Culture Rover

#110 - Cat Power Breakdown

Jessica Hopper's typically thought-provoking comments on the latest wave of publicity concerning Cat Power (ne Chan Marshall) made me remember performances by the singer in the late 1990s.

What I remember most is that her performances were so conceptually brilliant. Marshall would mutter onstage, abandon songs unfinished, offer to give everyone their money back, run out the door past the crowd, leave her band stranded onstage. It was concert as mental breakdown. It was at once a rock star tantrum and an anti-rock star confession. It was anxiety-producing, uncomfortable, and cathartic.

Whatever the issue of whether these breakdowns were real or calculated (the old authenticity bugaboo), they were so moving. Because, aesthetically, they projected feelings of self-loathing and self-hatred outward. They were a call for compassion, not just for the Chan Marshall behind the Cat Power, but also for ourselves. They identified and made public very private feelings of unworthiness. And they made those feelings okay. Marshall took on those feelings for those in her audience who wanted to recognize them. She not only made you want to take care of her, but also to take care of yourself.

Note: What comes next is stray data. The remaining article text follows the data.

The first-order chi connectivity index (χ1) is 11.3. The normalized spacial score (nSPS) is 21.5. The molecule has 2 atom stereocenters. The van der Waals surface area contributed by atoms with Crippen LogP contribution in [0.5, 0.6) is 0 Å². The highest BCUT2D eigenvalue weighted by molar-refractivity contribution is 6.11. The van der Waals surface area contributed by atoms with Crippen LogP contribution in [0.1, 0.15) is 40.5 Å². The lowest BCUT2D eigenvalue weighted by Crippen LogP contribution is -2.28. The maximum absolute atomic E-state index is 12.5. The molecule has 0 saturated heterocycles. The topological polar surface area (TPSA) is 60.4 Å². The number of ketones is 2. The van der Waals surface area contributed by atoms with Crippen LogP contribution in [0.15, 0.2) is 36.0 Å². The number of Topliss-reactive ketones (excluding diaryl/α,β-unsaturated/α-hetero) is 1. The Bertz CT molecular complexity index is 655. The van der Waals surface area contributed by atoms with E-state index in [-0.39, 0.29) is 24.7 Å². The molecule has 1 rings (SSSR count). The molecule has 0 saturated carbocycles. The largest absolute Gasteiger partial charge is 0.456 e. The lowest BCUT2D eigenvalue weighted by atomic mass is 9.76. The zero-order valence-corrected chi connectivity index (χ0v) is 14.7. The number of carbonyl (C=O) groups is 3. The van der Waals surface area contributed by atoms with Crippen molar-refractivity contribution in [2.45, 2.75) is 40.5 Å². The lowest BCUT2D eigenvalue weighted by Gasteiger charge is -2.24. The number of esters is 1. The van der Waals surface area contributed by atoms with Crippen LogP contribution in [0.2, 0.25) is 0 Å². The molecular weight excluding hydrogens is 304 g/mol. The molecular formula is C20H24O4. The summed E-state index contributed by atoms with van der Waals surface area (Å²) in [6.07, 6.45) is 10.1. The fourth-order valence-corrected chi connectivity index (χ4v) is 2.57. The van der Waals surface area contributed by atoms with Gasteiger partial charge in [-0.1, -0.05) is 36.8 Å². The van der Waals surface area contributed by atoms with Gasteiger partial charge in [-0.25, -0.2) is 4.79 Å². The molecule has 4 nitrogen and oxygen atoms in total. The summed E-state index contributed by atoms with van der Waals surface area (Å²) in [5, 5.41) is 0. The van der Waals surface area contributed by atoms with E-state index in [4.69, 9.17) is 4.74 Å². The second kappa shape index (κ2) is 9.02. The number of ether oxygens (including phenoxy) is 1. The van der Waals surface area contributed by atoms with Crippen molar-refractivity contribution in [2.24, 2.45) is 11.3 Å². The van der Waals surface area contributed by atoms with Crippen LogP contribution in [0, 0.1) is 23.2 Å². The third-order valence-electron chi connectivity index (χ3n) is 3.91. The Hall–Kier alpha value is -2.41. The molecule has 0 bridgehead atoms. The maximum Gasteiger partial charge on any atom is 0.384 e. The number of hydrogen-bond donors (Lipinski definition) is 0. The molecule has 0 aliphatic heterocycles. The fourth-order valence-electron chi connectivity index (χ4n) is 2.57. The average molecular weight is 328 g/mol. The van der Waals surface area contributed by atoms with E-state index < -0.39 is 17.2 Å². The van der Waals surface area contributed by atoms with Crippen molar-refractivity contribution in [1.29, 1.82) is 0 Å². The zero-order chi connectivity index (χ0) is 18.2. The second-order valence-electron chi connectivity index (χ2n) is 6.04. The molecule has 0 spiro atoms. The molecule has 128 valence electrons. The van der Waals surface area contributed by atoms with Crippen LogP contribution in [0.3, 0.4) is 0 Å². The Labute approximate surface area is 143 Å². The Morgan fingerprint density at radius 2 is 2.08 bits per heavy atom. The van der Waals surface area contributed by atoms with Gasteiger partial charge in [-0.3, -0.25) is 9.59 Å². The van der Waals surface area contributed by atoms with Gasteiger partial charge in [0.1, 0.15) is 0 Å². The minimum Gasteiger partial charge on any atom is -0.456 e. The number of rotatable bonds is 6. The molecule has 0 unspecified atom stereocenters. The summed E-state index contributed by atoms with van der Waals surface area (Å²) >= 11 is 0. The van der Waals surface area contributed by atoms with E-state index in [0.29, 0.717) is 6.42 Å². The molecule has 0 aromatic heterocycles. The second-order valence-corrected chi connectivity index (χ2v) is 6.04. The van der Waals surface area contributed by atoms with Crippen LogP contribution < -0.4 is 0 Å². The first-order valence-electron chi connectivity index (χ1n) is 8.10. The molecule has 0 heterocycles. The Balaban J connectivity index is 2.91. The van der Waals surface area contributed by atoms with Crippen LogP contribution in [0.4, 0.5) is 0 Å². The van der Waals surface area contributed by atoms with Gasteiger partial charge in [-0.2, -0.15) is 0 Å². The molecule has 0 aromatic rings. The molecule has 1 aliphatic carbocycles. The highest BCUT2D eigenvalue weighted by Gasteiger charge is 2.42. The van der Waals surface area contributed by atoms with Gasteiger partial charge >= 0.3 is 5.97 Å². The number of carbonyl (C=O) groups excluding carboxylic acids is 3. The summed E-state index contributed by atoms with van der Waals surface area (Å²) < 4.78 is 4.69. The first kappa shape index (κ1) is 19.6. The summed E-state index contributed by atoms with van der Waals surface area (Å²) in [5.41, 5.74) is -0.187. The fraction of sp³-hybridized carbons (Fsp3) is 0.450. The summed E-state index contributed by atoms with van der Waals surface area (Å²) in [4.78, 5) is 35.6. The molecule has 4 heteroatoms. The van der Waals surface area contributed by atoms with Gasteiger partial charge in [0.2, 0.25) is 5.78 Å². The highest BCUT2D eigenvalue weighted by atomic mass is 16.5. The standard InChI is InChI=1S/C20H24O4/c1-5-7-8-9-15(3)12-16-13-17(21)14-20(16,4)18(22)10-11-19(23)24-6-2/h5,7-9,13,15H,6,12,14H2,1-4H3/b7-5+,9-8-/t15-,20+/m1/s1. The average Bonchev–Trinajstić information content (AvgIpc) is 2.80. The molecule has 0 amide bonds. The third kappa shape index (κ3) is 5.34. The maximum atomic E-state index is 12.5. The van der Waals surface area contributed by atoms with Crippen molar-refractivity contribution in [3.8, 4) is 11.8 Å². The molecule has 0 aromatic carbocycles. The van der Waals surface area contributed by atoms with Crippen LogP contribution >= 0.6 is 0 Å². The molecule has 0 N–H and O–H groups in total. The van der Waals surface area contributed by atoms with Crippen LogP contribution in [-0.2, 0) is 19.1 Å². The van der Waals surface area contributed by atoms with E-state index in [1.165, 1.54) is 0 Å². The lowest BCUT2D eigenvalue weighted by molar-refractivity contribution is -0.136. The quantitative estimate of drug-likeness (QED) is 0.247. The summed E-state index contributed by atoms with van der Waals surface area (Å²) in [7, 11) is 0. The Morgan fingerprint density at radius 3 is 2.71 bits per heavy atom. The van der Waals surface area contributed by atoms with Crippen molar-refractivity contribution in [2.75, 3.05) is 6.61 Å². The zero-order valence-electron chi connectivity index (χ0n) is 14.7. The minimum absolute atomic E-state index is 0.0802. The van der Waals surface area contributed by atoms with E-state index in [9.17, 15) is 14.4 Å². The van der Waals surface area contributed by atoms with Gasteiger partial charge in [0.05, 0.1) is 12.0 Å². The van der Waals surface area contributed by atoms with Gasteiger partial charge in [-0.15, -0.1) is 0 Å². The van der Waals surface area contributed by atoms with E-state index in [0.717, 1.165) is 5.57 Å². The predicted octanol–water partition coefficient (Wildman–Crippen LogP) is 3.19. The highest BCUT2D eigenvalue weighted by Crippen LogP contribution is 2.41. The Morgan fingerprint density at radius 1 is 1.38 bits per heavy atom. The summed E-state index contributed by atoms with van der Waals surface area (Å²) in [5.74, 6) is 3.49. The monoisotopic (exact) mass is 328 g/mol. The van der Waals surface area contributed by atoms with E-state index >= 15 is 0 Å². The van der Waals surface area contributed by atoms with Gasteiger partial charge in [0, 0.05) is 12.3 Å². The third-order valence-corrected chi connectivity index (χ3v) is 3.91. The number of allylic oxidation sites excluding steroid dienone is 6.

But at the same time that Marshall's concerts invoked the need to care, they were also an assertion of not caring. Who gives a shit about proper performances!, her actions seemed to communicate. They were so raw and real and unreal and staged all at once. (Authentic? Artificial? Rockist? Popist? Who cares!). In this weird space of violating the rules of performance, Cat Power turned the spotlight back outward on the audience, away from obsession with the performer as celebrity. Or, as Marshall sang a few years ago, "Don't fall in love with the autograph, just fall in love when you sing your song."

This was fearful rock, literally filled with fear. At the same time, it was fearless, daring you to "just fall in love when you sing your song." There was no transcendence, there were no easy answers. A lot of the time, there was barely any music. Instead, there was a kind of self-scrutiny that was so intense it was masked as incompetence.

And the self-scrutiny spread, as if bounced off a mirrorball above the concert floor. One thing Cat Power did in her performances was to deconstruct the rock factory that crushed souls in the feigned gesture of liberating them. A punk move of negation. Were we free? Are we free? Could we get free? You are free?

What started as self-hatred turned into a question about individual freedom, and wound up, oddly, offering a weird kind of solidarity in its profound alienation. When Cat Power stormed off the stage, stumbled through the audience, and disappeared out the door, weren't we all supposed to follow her out the "indie-rock" club and into the starry night?

24 September 2006

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